Michael Rakowitz unsealed the 10 boxes of palm dates from Iraq and stared.
He had waited five long months for this moment, after battling bureaucracy in what began as a politically charged art project and ended as a labor of love. So would he taste one of these dates, a sweet memory of his childhood as an Iraqi Jew in New York and a bitter symbol of his family’s war-torn homeland?
No, he said, as he fought tears, “They’re not for me.”
Rakowitz, 33, revived Davisons & Co. — an import-export business his grandfather once operated in Baghdad — as an art installation in a storefront at 529 Atlantic Ave. in Boerum Hill. His quest to import the first shipment of dates from Iraq to the U.S. in more than a quarter-century began in July and ended in December.
“The Iraqi dates are a surrogate for a larger story,” he said. “In a way, the history of Iraqi dates is a history of the Iraqi people.”
A professor of art theory at Northwestern University in Chicago, Rakowitz has led several unconventional art projects, including “paraSITE,” in which he attached plastic bags to hot air vents on buildings so he could create warm shelters for homeless people.
He said he hopes his dates experiment will spotlight the unusual relationship between the U.S. and Iraq.
A Date With Destiny
Rakowitz’s maternal grandfather, Nissim Isaac David, an Iraqi Jew, was exiled from his homeland in 1946 with his wife and their four children, leaving behind a family legacy spanning centuries. They settled in Great Neck on Long Island, and David ran his import-export business in New York City until 1963.
Growing up with his grandparents in Great Neck, Rakowitz said he developed a strong connection to Iraqi culture at a very young age. Stories about Iraq were like fairy tales for him.
He recalls the peculiar posters of Iraqi newspaper cartoons on the walls, and using date syrup or date balls with walnuts on Rosh Hashana and Passover. He always thought it was a Jewish tradition — until he learned it was an Iraqi one.
Rakowitz’s version of his grandfather’s company, sponsored by public arts group Creative Time, formed a partnership with Sahadi Fine Foods, a Brooklyn company that sells Middle Eastern goods, to import one ton of dates from Hilla, Iraq. He paid Al-Farez Co. in Iraq $6,400 for the dates and the shipping.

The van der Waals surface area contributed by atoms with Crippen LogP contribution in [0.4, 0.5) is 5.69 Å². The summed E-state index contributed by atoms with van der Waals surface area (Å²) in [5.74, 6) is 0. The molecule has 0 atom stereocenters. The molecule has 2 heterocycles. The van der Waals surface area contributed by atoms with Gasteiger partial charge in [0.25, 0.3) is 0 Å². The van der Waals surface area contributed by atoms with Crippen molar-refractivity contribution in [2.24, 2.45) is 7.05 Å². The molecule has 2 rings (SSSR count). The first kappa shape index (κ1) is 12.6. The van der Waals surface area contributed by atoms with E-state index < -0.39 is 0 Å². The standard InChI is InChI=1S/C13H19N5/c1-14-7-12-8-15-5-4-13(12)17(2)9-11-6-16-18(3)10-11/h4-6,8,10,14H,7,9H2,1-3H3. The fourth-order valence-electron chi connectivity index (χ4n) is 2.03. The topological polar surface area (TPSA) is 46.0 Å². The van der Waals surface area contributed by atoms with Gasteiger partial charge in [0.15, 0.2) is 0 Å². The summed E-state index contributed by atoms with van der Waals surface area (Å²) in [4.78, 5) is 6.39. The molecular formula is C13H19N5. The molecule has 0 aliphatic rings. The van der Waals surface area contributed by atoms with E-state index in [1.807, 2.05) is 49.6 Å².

But like Iraqis struggling to flee the country, the shipment suffered endless delays. It was stuck for weeks at the Iraqi-Jordan border and was sent back twice.
A Long Journey
When the company tried to send it through Syria and then to Egypt by air, Syrian authorities held the cargo, demanding extra taxes. By the time officials released the goods, the dates were spoiled.
“The dates have traveled the exact same path as many refugees fleeing Iraq, who attempt entry into Jordan, only to be sent back and to try their luck at getting to Egypt by air through Syria,” said Rakowitz.
The Iraqi company finally decided to send 10 boxes of dates from Baghdad to Amman, Jordan, by air, and then to Kennedy Airport. When the results of the U.S. midterm elections were announced, Atheer Al-Azawi, manager of Al-Farez Co., was so excited he offered to throw in a free box.
It took 19 days for the 10 boxes to be cleared by U.S. customs officials, who were unable to determine what to do with an Iraqi product, according to Pat Wheelan, managing director of Sahadi Fine Foods.
Rakowitz’s customers are pleased, despite the quarter-pound limit on sales and the steep $8 price.
Many of them are Iraqis who view the dates with nostalgia. Others are Americans, curious about the country that has dominated news coverage over the past three years — as well as curious about the dates, which are sweeter and fuller than the California-grown variety.
“I’ve been thinking of all the exposure I’ve had to Iraq through TV, newspapers and magazines,” said Eric Mandel, an American customer, as he chewed on a date, “but now it’s suddenly also through touch and taste.”